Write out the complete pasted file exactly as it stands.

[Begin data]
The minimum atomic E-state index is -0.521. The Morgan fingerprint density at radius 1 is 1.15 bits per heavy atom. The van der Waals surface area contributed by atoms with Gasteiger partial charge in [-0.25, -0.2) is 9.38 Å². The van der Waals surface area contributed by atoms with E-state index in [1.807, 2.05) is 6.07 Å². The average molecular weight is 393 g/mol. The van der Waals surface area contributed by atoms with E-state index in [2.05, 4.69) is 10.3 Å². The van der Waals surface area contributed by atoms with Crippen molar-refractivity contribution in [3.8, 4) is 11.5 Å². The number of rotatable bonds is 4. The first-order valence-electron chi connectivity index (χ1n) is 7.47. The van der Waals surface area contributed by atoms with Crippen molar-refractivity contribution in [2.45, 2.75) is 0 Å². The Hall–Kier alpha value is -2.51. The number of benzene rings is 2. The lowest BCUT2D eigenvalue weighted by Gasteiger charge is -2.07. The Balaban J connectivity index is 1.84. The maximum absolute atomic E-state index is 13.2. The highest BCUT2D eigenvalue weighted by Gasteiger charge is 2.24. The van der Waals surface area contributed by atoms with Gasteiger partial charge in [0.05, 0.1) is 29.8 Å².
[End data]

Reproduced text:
The minimum atomic E-state index is -0.521. The Morgan fingerprint density at radius 1 is 1.15 bits per heavy atom. The van der Waals surface area contributed by atoms with Gasteiger partial charge in [-0.25, -0.2) is 9.38 Å². The van der Waals surface area contributed by atoms with E-state index in [1.807, 2.05) is 6.07 Å². The average molecular weight is 393 g/mol. The van der Waals surface area contributed by atoms with E-state index in [2.05, 4.69) is 10.3 Å². The van der Waals surface area contributed by atoms with Crippen molar-refractivity contribution in [3.8, 4) is 11.5 Å². The number of rotatable bonds is 4. The first-order valence-electron chi connectivity index (χ1n) is 7.47. The van der Waals surface area contributed by atoms with Crippen molar-refractivity contribution in [2.45, 2.75) is 0 Å². The Hall–Kier alpha value is -2.51. The number of benzene rings is 2. The lowest BCUT2D eigenvalue weighted by Gasteiger charge is -2.07. The Balaban J connectivity index is 1.84. The maximum absolute atomic E-state index is 13.2. The highest BCUT2D eigenvalue weighted by Gasteiger charge is 2.24. The van der Waals surface area contributed by atoms with Gasteiger partial charge in [0.05, 0.1) is 29.8 Å².